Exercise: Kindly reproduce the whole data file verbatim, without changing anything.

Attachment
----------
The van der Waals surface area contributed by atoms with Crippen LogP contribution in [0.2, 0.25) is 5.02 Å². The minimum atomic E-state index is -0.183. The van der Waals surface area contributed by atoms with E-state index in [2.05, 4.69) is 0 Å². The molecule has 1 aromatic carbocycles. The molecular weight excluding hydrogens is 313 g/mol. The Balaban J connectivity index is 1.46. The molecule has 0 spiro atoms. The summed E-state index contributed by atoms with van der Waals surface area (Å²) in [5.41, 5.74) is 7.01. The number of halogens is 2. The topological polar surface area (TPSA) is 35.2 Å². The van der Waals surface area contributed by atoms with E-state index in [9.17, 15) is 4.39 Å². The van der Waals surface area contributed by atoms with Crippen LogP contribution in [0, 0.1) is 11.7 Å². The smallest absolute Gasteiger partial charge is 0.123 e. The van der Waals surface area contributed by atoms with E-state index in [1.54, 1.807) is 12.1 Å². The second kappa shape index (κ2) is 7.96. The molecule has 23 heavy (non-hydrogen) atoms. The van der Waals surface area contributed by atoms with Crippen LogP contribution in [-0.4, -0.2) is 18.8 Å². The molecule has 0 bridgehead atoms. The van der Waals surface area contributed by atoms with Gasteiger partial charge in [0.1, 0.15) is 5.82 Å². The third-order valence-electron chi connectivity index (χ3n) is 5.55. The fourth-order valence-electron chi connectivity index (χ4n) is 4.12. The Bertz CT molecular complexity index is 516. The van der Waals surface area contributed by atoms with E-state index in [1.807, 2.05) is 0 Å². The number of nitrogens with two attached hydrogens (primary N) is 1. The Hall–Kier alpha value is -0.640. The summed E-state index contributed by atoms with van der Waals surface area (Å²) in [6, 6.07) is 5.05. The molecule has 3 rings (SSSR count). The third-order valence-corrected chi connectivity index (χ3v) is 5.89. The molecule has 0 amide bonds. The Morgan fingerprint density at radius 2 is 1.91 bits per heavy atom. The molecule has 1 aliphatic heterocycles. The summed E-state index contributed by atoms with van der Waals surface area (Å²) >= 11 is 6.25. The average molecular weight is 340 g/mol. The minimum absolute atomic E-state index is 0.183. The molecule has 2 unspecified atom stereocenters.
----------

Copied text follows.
The van der Waals surface area contributed by atoms with Crippen LogP contribution in [0.2, 0.25) is 5.02 Å². The minimum atomic E-state index is -0.183. The van der Waals surface area contributed by atoms with E-state index in [2.05, 4.69) is 0 Å². The molecule has 1 aromatic carbocycles. The molecular weight excluding hydrogens is 313 g/mol. The Balaban J connectivity index is 1.46. The molecule has 0 spiro atoms. The summed E-state index contributed by atoms with van der Waals surface area (Å²) in [5.41, 5.74) is 7.01. The number of halogens is 2. The topological polar surface area (TPSA) is 35.2 Å². The van der Waals surface area contributed by atoms with E-state index in [9.17, 15) is 4.39 Å². The van der Waals surface area contributed by atoms with Crippen LogP contribution in [0, 0.1) is 11.7 Å². The smallest absolute Gasteiger partial charge is 0.123 e. The van der Waals surface area contributed by atoms with E-state index in [1.54, 1.807) is 12.1 Å². The second kappa shape index (κ2) is 7.96. The molecule has 23 heavy (non-hydrogen) atoms. The van der Waals surface area contributed by atoms with Crippen LogP contribution in [-0.4, -0.2) is 18.8 Å². The molecule has 0 bridgehead atoms. The van der Waals surface area contributed by atoms with Gasteiger partial charge in [0.1, 0.15) is 5.82 Å². The third-order valence-electron chi connectivity index (χ3n) is 5.55. The fourth-order valence-electron chi connectivity index (χ4n) is 4.12. The Bertz CT molecular complexity index is 516. The van der Waals surface area contributed by atoms with E-state index in [1.807, 2.05) is 0 Å². The number of nitrogens with two attached hydrogens (primary N) is 1. The Hall–Kier alpha value is -0.640. The summed E-state index contributed by atoms with van der Waals surface area (Å²) in [6, 6.07) is 5.05. The molecule has 3 rings (SSSR count). The third-order valence-corrected chi connectivity index (χ3v) is 5.89. The molecule has 0 amide bonds. The Morgan fingerprint density at radius 2 is 1.91 bits per heavy atom. The molecule has 1 aliphatic heterocycles. The summed E-state index contributed by atoms with van der Waals surface area (Å²) >= 11 is 6.25. The average molecular weight is 340 g/mol. The minimum absolute atomic E-state index is 0.183. The molecule has 2 unspecified atom stereocenters.